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|Google credibility after the Panda Update|
| 8:53 pm on Apr 15, 2011 (gmt 0)|
Does anyone else think that Google is harming its own credibility with such large, sudden changes in its results?
Google is not just a search engine: in the internet market it is an authority which basically reviews websites and tells you which ones are the best.
If we compared Google's behaviour with similar authorities in other sectors, the judgement would be harsh.
A couple of examples:
- How could a financial ratings authority (like Moody's or S&P) justify the fact that companies they rated "the best" for years are now rated "junk" if those companies haven't changed at all?
- Would you trust, as a user, a reviews website that tells you that a product is the best in its market and the day after it's not even in the top 500?
- As an advertiser would you trust an intermediary that makes you spend hundreds of thousands of dollars in ads space on several "top" websites and the day after tells you those website are worth nothing?
The harshness of the demotion of many of the sites that have been hit is also nonsensical to me. For most queries there aren't hundreds of on topic, specific pages to show.
That's why Google shows less and less related results the more you go on with results pages.
So you search for "Green Widgets" and on page 5 of the serps you see pages titled "Widgets for pakistani astronauts" (ok, i'm exaggerating here).
Even if you dislike content farms a lot, you can't tell me that their on topic articles are less interesting for the user than those totally unrelated or minimally related pages. I would understand a minus 5/10/20 drop for websites hit by Panda, but minus 300? 500?
I believe in Google's goodwill on its quest for quality and I appreciate its independence in the choiches they make but no ones likes total unpredictability.
Google should be very careful on this matter: losing consistency in the eyes of users, publishers, advertisers and, why not, investors, is a dangerous path and many might prefer to put their efforts/energy/money/resources elsewhere.
| 9:27 pm on Apr 15, 2011 (gmt 0)|
I don't think most people care or notice to be honest, unless they were affected. And for every site that was Pandalized, there is another site which gained all their traffic and is really happy about it.
| 9:31 pm on Apr 15, 2011 (gmt 0)|
It's a thought, but I think it comes from a webmaster-centric point of view. Stil the general public has had Google on too high a pedestal for far too long. Many people do not even know what a search engine does, or that there are any alternatives to Google.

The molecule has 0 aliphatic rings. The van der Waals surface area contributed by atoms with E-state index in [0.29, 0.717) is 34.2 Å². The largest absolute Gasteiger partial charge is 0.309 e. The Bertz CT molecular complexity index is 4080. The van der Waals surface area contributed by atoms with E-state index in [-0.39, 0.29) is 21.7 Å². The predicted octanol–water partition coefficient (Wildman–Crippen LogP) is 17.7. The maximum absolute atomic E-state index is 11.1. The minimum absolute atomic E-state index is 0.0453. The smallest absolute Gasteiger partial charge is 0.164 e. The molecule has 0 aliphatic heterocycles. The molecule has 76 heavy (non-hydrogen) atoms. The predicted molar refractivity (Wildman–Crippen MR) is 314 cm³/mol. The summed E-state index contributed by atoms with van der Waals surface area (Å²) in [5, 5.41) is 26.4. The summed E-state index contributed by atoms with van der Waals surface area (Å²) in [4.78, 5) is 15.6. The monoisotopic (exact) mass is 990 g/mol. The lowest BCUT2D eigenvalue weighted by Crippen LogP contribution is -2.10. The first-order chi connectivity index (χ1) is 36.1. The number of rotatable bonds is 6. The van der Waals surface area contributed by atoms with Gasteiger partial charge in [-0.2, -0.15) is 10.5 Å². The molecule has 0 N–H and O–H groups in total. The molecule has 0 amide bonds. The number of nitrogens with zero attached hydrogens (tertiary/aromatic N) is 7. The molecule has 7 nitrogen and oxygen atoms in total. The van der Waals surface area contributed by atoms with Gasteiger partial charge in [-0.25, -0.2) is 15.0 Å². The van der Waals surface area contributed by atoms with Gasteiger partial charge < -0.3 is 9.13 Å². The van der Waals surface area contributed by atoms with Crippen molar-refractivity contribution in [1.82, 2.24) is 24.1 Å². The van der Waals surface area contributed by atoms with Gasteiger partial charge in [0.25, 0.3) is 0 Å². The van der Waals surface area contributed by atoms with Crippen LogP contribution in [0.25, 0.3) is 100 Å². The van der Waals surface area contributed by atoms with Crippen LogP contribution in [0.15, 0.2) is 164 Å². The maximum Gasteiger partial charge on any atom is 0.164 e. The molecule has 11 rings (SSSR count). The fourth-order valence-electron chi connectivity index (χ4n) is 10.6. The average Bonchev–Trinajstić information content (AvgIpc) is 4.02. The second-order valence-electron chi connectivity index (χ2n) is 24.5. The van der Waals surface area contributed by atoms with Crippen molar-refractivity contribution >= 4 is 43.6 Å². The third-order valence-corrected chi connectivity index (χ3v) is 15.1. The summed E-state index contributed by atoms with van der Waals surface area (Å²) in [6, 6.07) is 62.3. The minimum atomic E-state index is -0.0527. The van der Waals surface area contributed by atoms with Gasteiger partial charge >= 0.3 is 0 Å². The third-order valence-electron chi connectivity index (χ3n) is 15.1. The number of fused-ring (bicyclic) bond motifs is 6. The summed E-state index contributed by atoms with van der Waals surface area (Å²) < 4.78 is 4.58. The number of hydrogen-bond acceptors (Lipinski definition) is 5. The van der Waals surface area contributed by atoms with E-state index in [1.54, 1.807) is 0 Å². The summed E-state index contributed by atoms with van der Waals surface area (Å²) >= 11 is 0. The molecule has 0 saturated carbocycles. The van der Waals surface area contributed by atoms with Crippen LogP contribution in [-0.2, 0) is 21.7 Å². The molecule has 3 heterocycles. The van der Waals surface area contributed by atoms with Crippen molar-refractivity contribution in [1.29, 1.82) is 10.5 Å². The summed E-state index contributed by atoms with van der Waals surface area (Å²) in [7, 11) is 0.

So if "losing credibility" means "a more realistic assessment" then I hope that comes to pass. Both Google and the general public will be better off for the additional reality check.
| 9:35 pm on Apr 15, 2011 (gmt 0)|
This shows the stupidity of "content is king" and "follow the Google guidelines" that suckers believed for years. Google is a threat to the average person making a living online (or searching, considering their disregard for privacy)
We should systematically work for their demise. Not only have they crushed many businesses built with the proverbial sweat, blood and tears but they refuse to take any changes in consideration.
|It's a thought, but I think it comes from a webmaster-centric point of view. |
Hmmmm...how many people know someone that makes a living online or that works online one way or another? It's not 1997 anymore Tedster, the internet is part of the Western World's life now. But the tide has turned, Google no longer has the benefit of the doubt: privacy nightmares, book court case, street view etc etc.
| 9:50 pm on Apr 15, 2011 (gmt 0)|
I still see, almost every day, that even major online businesses are missing the plot badly when it comes to a realistic understanding of Google. However, as you say, the tide already turned months ago. And the press has been getting into the "go after Google" game more and more, so eventually that does permeate the pubic mind.
The quality of Google results was already being questioned before Panda. The question for me is this: will Panda accelerate the pace of demoting Google in the public mind?